Leadership Letter - Claire Rosenzweig November 2022

We all operate within a very fast-paced, ever-changing environment, so in addition to all the things we need to watch out for, I am adding scams to the list as we enter the holiday season (and something to be mindful of year-round as well).

Scams can affect our business operations if we fall victim to them. For instance, impersonation scams occur when a scammer pretends to be a trustworthy organization or person to steal your money or personal information. The impersonation and associated scams are often accomplished by the scammers through varied forms of social engineering – e.g., the manipulation of individuals/staff.

Impersonation scams may try to convince your employee that an invoice is unpaid, and they will be in trouble if they do not pay it “now.”  Or the employee might be fooled into divulging proprietary information.

Someone may be impersonating you or another senior level executive. They instruct your employee to buy gift cards to be sent to them for a particular purpose. They press to do it quickly and to email or text the numbers on the back of the gift card back to them.

A particularly serious scam is when the impersonator tells your accounting department, via an employee who has received “your” instructions, to send your direct deposit paycheck to a “new” bank account.

There are plenty of phishing and other impersonation scams that you and your employees may run into. These can range from phony emails claiming to be your bank with a question about your account, to a retailer or supplier claiming there is an issue with your shipment. These scams will always ask you to take some action such as clicking on a link. By clicking on the link, viruses and malware can invade your systems.  

These are all swindles and heighten the need for training staff to spot the red flags and avoid such manipulative techniques. Employees should be trained never to click on unsolicited links or texts. They should always verify claims being made with the actual organization, business, or individual claiming to be making the request; never use the phone numbers or emails in the unsolicited message or text, always go to the source.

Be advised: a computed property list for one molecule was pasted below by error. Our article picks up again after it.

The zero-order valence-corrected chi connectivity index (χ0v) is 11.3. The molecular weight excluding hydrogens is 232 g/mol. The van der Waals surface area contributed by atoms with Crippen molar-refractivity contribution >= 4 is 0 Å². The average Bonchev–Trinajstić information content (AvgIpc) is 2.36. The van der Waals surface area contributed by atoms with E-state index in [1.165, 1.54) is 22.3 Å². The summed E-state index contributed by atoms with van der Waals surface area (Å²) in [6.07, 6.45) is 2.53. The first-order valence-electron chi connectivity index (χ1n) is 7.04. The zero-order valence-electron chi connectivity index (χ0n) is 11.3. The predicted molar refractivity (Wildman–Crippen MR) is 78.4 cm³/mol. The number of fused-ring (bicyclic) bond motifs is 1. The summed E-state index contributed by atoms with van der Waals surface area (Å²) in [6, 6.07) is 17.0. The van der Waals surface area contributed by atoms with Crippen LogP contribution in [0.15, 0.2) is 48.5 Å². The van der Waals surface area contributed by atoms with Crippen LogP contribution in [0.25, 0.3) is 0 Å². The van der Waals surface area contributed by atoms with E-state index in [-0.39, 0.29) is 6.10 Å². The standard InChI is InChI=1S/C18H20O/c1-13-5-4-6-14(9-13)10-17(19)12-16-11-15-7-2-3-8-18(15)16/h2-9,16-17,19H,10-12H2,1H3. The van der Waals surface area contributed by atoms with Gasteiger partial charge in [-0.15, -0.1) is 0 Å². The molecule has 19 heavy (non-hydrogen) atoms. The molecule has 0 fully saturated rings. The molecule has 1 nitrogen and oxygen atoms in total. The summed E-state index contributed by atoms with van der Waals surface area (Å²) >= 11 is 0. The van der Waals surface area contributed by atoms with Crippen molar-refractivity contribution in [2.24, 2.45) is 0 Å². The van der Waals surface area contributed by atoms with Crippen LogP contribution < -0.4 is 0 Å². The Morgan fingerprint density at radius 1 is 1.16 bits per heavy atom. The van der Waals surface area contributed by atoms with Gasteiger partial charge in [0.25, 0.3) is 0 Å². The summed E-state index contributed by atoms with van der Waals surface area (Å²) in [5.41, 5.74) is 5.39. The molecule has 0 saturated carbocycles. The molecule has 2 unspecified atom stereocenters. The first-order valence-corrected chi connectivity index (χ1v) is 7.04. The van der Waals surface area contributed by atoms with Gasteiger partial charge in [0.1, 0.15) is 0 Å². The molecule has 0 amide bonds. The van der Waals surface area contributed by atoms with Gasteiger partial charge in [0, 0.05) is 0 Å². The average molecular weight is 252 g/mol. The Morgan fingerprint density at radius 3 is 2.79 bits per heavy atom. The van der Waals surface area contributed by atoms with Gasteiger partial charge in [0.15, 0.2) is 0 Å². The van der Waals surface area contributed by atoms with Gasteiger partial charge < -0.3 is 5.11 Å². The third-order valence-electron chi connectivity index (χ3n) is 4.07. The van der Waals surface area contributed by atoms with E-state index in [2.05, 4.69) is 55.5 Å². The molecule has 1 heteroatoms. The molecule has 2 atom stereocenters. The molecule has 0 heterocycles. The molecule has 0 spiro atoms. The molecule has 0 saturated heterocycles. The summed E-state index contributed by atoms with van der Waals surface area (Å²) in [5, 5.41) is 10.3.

There are impersonation scams involving charities as well. Scammers set up look -alike and sound -alike charities that siphon money away from legitimate and reliable charitable causes. Donors need to be able to Give With Trust (SM) and we urge donors to verify the reliability of the charity before donating.

There are places to learn about protecting yourself and the business. To get started you can check the Federal Trade Commission www.ftc.gov, Better Business Bureau® www.bbb.org,  BBB Institute for Marketplace Trust (bbbmarketplacetrust.org) and for charities, you can visit www.give.org.


Claire Rosenzweig, CAE is President & CEO of the Better Business Bureau® of Metropolitan New York, an NYSAE Board Member and Past Chair. BBB Serving Metropolitan New York, now celebrating its Centennial Year, was founded in 1922 and serves New York City, Long Island, and the Mid-Hudson region. Visit bbb.org for more information.

Claire Rosenzweig
NYSAE Board Member